Students brainstorm the qualities of good and evil and draw conclusions about the Balinese concept of “dynamic” or balanced opposites. Then, students will relate the idea of “dynamic opposites” in the Ramayana (Story of Rama) to present-day situations by identifying a current problem, creating a visual identify for their own pair of opposing characters, and scripting a dialogue.
HSS 3.2.1: Describe national identities, religious beliefs, customs, and various folklore traditions.
HSS 6.5.7: Discuss important aesthetic and intellectual traditions (e.g., Sanskrit literature, including the Bhagavad Gita; medicine; metallurgy; and mathematics, including Hindu-Arabic numerals and the zero).
VPA/VA 3.3.4: Identify and describe objects of art from different parts of the world observed in visits to a museum or gallery (e.g., puppets, masks, containers).
VPA/VA 4.3.1: 3.1 Describe how art plays a role in reflecting life (e.g., in photography, quilts, architecture).
VPA/VA 5.4.2: Compare the different purposes of a specific culture for creating art.
Hanuman’s encounters with demons on his journey to Lanka, from the Balinese version of the Story of Rama, approx. 1900–1950, by I Gusti Nyoman Lempad, (Indonesian, 1862–1978). Ink on paper. Gift of Karen A. Signell, 1998.90.
Brainstorm Your Characters graphic organizer
Dialogue Your Dilemma graphic organizer
Explain that people in Bali believe that they must pay attention to both good and evil to keep the world in balance. The struggle—and story—of good and evil never ends; this continual interaction is what makes the world go around. The main conflict in the Story of Rama is Rama and his cohort fighting against Ravana. But this is also a struggle for Rama’s self-knowledge of himself as an avatar of Vishnu.
Rama must constantly defeat Ravana. The people in Bali view this idea that noble and evil are necessary for the universe to have balance as “dynamic opposites.”
What are some examples of dynamic opposites? (day/night, yin/yang, ocean/mountain).
Project: Hanuman’s encounters with demons on his journey to Lanka. Ask if they can identify what part of the story is depicted and provide evidence. Then, discuss who looks noble, who looks evil, and provide evidence based on what they see. Explain that Kumbhakarna didn’t want to fight against Rama, but chose to out of loyalty for his brother, Ravana. Ask students to share examples of a time when they got in trouble for doing something they thought was the right thing to do.
Brainstorm the characteristics of a noble and evil character. Ask: How would a noble character in our culture look and act? How would an evil character in our culture look and act?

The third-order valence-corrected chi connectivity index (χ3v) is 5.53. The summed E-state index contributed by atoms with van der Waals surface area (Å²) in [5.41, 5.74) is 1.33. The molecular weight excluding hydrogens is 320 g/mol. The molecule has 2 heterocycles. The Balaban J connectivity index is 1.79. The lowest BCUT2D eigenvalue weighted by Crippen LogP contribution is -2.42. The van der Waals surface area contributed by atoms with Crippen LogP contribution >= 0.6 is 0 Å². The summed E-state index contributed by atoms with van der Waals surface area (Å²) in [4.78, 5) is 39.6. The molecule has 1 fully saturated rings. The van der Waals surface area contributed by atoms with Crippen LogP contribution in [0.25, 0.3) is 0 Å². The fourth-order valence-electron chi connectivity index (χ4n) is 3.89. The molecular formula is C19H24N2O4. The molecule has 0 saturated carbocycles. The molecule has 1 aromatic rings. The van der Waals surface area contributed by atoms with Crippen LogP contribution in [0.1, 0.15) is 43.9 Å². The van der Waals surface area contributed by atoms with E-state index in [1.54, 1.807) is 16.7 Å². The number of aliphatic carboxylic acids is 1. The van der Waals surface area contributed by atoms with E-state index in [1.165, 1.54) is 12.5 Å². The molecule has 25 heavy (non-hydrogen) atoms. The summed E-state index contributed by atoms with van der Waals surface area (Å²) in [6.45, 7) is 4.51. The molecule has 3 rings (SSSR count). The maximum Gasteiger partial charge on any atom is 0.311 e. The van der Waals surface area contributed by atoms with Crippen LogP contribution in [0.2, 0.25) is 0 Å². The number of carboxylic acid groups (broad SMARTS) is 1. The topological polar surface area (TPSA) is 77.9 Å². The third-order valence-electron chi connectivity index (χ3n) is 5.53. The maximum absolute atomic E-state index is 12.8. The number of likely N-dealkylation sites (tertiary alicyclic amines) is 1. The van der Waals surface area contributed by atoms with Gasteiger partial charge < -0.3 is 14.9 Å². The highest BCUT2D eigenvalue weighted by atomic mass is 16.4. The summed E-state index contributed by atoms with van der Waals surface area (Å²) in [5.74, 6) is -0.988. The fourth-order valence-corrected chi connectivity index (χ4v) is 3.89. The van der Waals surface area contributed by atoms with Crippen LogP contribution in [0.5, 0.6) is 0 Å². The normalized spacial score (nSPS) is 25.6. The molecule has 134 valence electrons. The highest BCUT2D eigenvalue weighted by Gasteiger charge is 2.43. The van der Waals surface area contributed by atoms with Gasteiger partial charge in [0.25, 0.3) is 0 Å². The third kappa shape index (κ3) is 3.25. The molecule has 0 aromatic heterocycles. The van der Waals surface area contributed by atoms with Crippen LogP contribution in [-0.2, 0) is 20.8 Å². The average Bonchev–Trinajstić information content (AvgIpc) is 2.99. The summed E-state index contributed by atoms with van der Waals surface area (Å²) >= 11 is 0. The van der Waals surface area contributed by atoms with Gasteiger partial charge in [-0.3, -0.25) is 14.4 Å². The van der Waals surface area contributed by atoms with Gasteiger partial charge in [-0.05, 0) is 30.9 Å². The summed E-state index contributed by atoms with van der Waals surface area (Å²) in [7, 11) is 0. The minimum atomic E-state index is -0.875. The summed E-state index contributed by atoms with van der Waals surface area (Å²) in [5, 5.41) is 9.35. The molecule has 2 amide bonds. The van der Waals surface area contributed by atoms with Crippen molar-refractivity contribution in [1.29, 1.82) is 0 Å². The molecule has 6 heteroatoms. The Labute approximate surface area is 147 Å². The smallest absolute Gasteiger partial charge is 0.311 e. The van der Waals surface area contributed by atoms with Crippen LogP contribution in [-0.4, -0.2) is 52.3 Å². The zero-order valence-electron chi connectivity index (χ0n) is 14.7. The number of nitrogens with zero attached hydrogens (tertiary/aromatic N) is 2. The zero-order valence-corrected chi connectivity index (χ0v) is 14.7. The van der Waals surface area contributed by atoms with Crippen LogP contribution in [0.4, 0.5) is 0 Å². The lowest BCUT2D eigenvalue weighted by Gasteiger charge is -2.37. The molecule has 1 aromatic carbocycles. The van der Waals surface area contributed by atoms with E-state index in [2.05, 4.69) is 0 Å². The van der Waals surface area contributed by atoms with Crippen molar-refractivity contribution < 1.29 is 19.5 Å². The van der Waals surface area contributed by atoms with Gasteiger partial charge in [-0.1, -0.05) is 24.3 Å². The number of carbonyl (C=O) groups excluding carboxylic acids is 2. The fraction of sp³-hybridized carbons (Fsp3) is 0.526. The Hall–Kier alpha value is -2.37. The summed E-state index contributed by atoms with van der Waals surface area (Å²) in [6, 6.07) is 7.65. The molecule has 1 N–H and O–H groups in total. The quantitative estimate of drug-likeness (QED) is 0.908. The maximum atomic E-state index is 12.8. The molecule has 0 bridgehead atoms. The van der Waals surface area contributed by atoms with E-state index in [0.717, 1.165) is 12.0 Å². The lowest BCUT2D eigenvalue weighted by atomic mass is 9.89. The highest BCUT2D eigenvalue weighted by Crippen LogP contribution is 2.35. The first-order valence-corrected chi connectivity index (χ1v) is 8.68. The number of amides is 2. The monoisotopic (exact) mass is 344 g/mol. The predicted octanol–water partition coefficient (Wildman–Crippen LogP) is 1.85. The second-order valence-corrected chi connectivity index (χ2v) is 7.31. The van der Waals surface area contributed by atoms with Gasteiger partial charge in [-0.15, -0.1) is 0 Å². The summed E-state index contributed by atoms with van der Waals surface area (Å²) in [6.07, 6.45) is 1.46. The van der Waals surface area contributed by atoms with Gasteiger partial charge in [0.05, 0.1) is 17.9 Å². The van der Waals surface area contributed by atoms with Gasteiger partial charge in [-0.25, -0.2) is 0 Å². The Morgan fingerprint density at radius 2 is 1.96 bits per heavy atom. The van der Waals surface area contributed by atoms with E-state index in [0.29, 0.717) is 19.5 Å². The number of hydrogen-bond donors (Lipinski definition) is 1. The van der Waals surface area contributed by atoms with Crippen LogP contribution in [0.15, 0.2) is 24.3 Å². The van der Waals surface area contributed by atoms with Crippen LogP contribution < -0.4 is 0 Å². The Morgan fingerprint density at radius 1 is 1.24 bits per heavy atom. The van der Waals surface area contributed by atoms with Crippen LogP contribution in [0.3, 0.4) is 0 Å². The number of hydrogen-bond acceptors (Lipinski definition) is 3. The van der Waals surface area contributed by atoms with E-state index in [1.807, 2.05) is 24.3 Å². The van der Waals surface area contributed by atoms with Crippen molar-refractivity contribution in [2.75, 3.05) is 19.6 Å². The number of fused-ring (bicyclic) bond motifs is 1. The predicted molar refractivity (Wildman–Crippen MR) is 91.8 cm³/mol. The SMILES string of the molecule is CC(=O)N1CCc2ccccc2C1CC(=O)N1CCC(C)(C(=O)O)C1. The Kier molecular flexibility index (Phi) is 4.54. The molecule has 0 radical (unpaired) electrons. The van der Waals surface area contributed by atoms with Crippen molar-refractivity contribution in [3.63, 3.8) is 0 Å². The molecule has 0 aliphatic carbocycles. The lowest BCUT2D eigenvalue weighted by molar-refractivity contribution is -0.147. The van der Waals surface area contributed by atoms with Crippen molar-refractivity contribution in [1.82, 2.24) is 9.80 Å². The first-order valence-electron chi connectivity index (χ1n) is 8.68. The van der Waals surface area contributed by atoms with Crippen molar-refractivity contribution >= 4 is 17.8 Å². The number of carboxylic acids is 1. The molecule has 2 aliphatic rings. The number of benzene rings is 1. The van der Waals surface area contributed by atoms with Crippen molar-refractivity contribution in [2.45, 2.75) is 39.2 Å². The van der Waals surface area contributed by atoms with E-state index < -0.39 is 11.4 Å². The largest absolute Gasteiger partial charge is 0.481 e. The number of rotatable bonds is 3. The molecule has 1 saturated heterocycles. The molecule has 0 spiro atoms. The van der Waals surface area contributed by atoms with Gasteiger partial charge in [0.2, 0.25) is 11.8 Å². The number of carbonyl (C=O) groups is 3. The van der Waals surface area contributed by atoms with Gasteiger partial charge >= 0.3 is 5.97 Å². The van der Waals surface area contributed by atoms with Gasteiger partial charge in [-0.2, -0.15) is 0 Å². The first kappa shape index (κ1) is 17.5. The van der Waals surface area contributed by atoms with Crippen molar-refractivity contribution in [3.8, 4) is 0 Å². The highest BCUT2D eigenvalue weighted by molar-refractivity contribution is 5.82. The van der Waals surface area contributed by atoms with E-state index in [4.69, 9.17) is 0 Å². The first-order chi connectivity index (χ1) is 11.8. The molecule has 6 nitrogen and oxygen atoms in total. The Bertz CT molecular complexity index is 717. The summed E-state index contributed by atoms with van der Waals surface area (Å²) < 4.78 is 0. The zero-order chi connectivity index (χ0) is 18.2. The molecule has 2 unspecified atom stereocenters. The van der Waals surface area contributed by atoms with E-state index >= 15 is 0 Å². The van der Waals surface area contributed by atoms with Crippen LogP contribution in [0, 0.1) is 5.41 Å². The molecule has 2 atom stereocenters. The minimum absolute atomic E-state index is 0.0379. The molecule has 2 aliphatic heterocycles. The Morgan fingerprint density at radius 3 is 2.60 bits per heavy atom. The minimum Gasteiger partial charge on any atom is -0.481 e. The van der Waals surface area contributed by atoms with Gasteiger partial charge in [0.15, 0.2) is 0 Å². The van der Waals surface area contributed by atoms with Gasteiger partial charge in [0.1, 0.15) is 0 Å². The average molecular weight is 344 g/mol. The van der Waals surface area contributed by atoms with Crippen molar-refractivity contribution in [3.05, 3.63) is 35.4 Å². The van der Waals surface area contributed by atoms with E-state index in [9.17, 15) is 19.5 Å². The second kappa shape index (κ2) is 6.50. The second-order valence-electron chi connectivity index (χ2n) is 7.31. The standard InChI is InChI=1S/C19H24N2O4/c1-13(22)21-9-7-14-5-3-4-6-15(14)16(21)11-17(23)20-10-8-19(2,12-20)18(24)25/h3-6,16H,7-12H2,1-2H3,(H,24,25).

Distribute Brainstorm Your Characters. Have the students—singly or in pairs—identify a problem in the world today. Their characters will be part of this struggle. Then, have students design their own pair of opposing characters based on the problem they identified.
Have students each choose one character to develop visually for their shadow puppet, and start sketching their character to illustrate the characteristics expressed in the graphic organizer. Students can work alone or in pairs.
Distribute Dialogue Your Dilemma and have pairs write some dialogue between their characters talking about their conflict. Write at least two lines for each character. Make sure they are talking about the problem in some way!
Goldman, Robert P. The Ramayana of Valmiki, Princeton Library of Asian Translations. Princeton: Princeton University Press, 1990.
Clevaland Beech, Milo. The Adventures of Rama: With illustrations from a 16th Century Mughal Manuscript. Washington, DC: Smithsonian Books, 1983, forthcoming reprint by Mapin Publishing, 2011.
Cox, David. Ayu and the Perfect Moon. London: Bodley Head Children’s Books, 1984.
Mason, Victor, with Gillian Beal. Balinese Children’s Favorite Stories. North Clarendon: Tuttle Publishing, Periplus Editions, 2001.
Weitzman, David. Rama and Sita: A Tale of Ancient Java. Boston: David Godine, 2002.
Burton, Richard T. Hindu Art. London: British Museum Press, 1992.
Dibia, Wayan, and Rucina Ballinger. Balinese Dance, Drama, and Music: A Guide to the Performing Arts of Bali. North Clarendon: Tuttle Publishing, Periplus Editions, 2004.
Dibia, I Wayan. Kecak: The Vocal Chant of Bali. Denpasar: Hartano Art Books, Bali.1996.
Eiseman, Fred. Sekala and Niskala, Volumes I and II. North Clarendon: Tuttle Publishing, Periplus Editions, 1989.
Kam, Garrett. Story of Rama in the Arts of Asia. Singapore: Select Books, 2000.
Richman, Paula, ed. Many Story of Ramas: The Diversity of a Narrative Tradition in South Asia. Berkeley: University of California Press, 1991.
Richter, Anne. Arts and Crafts of Indonesia. London: Thames & Hudson, 1993.
Gamelan Sekar Jaya, www.gsj.org: A Bay Area music and dance group specializing in Balinese music; the sixty-member group performs, gives workshops and classes, and hosts master guest artists from Bali.
ShadowLight Productions, www.shadowlight.org: A San Francisco-based theater company that integrates Balinese forms of shadow puppetry and storytelling with modern production techniques. Larry Reed, artistic director, is a shadow puppeteer who translates Balinese puppetry for English-speaking audiences. (His film Shadow Master is recommended for ages 8 and up.)
KQED Spark has an educators guide on ShadowLight. http://www.shadowlight.org/slp/docs/Spark-EducatorGuide.pdf